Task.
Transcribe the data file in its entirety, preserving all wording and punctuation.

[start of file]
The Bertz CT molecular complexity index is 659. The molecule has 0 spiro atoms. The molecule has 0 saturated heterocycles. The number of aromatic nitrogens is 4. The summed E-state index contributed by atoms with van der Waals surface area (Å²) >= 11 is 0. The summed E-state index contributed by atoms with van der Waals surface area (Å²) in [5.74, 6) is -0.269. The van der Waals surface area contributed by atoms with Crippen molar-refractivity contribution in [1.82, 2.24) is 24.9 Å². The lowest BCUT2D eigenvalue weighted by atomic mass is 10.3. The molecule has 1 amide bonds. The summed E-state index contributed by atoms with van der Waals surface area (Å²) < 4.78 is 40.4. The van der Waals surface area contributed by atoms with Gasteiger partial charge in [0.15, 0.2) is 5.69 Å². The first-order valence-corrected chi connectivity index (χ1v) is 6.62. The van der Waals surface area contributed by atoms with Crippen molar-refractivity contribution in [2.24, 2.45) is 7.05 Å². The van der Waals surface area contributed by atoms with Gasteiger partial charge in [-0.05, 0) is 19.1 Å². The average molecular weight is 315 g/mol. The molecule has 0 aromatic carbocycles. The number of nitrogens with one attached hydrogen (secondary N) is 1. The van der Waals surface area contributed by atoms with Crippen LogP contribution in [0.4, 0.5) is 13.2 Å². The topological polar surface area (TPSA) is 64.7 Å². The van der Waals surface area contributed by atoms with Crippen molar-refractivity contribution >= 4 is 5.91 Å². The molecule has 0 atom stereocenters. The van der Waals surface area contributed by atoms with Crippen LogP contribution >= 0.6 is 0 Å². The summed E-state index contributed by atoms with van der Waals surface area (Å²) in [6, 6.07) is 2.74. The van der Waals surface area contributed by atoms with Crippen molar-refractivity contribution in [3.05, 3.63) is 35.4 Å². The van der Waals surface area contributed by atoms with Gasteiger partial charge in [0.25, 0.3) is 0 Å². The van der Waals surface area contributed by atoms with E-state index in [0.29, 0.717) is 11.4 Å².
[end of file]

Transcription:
The Bertz CT molecular complexity index is 659. The molecule has 0 spiro atoms. The molecule has 0 saturated heterocycles. The number of aromatic nitrogens is 4. The summed E-state index contributed by atoms with van der Waals surface area (Å²) >= 11 is 0. The summed E-state index contributed by atoms with van der Waals surface area (Å²) in [5.74, 6) is -0.269. The van der Waals surface area contributed by atoms with Crippen molar-refractivity contribution in [1.82, 2.24) is 24.9 Å². The lowest BCUT2D eigenvalue weighted by atomic mass is 10.3. The molecule has 1 amide bonds. The summed E-state index contributed by atoms with van der Waals surface area (Å²) < 4.78 is 40.4. The van der Waals surface area contributed by atoms with Gasteiger partial charge in [0.15, 0.2) is 5.69 Å². The first-order valence-corrected chi connectivity index (χ1v) is 6.62. The van der Waals surface area contributed by atoms with Crippen molar-refractivity contribution in [2.24, 2.45) is 7.05 Å². The van der Waals surface area contributed by atoms with Gasteiger partial charge in [-0.05, 0) is 19.1 Å². The average molecular weight is 315 g/mol. The molecule has 0 aromatic carbocycles. The number of nitrogens with one attached hydrogen (secondary N) is 1. The van der Waals surface area contributed by atoms with Crippen LogP contribution in [0.4, 0.5) is 13.2 Å². The topological polar surface area (TPSA) is 64.7 Å². The van der Waals surface area contributed by atoms with Crippen molar-refractivity contribution >= 4 is 5.91 Å². The molecule has 0 atom stereocenters. The van der Waals surface area contributed by atoms with Crippen LogP contribution >= 0.6 is 0 Å². The summed E-state index contributed by atoms with van der Waals surface area (Å²) in [6, 6.07) is 2.74. The van der Waals surface area contributed by atoms with Crippen molar-refractivity contribution in [3.05, 3.63) is 35.4 Å². The van der Waals surface area contributed by atoms with Gasteiger partial charge in [0.25, 0.3) is 0 Å². The van der Waals surface area contributed by atoms with E-state index in [0.29, 0.717) is 11.4 Å².